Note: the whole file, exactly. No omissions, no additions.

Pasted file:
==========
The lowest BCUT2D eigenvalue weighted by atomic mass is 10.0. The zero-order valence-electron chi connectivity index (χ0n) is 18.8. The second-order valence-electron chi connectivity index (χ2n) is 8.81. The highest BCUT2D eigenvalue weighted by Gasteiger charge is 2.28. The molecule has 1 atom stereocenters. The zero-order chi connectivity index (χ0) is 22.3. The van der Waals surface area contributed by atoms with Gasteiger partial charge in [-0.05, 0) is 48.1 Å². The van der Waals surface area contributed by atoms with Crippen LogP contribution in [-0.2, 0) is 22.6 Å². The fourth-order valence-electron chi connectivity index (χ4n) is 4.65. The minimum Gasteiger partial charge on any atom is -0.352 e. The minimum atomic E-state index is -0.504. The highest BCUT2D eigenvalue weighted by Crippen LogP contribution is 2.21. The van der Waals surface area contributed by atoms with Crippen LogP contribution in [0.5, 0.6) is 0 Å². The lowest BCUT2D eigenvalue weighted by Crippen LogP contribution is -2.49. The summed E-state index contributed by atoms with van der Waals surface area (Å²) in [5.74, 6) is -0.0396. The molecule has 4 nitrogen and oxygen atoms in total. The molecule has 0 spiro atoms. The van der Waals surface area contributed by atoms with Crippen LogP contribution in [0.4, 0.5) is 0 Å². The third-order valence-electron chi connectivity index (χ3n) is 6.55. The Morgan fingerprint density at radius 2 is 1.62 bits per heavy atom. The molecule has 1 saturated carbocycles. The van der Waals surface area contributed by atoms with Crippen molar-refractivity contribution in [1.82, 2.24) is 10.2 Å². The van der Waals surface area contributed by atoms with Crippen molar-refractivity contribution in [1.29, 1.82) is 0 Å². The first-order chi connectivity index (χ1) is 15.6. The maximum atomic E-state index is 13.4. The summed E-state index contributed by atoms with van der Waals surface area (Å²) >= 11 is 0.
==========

The lowest BCUT2D eigenvalue weighted by atomic mass is 10.0. The zero-order valence-electron chi connectivity index (χ0n) is 18.8. The second-order valence-electron chi connectivity index (χ2n) is 8.81. The highest BCUT2D eigenvalue weighted by Gasteiger charge is 2.28. The molecule has 1 atom stereocenters. The zero-order chi connectivity index (χ0) is 22.3. The van der Waals surface area contributed by atoms with Gasteiger partial charge in [-0.05, 0) is 48.1 Å². The van der Waals surface area contributed by atoms with Crippen LogP contribution in [-0.2, 0) is 22.6 Å². The fourth-order valence-electron chi connectivity index (χ4n) is 4.65. The minimum Gasteiger partial charge on any atom is -0.352 e. The minimum atomic E-state index is -0.504. The highest BCUT2D eigenvalue weighted by Crippen LogP contribution is 2.21. The van der Waals surface area contributed by atoms with Crippen LogP contribution in [0.5, 0.6) is 0 Å². The lowest BCUT2D eigenvalue weighted by Crippen LogP contribution is -2.49. The summed E-state index contributed by atoms with van der Waals surface area (Å²) in [5.74, 6) is -0.0396. The molecule has 4 nitrogen and oxygen atoms in total. The molecule has 0 spiro atoms. The van der Waals surface area contributed by atoms with Crippen LogP contribution in [0.4, 0.5) is 0 Å². The third-order valence-electron chi connectivity index (χ3n) is 6.55. The Morgan fingerprint density at radius 2 is 1.62 bits per heavy atom. The molecule has 1 saturated carbocycles. The van der Waals surface area contributed by atoms with Crippen molar-refractivity contribution in [1.82, 2.24) is 10.2 Å². The van der Waals surface area contributed by atoms with Crippen molar-refractivity contribution in [1.29, 1.82) is 0 Å². The first-order chi connectivity index (χ1) is 15.6. The maximum atomic E-state index is 13.4. The summed E-state index contributed by atoms with van der Waals surface area (Å²) >= 11 is 0.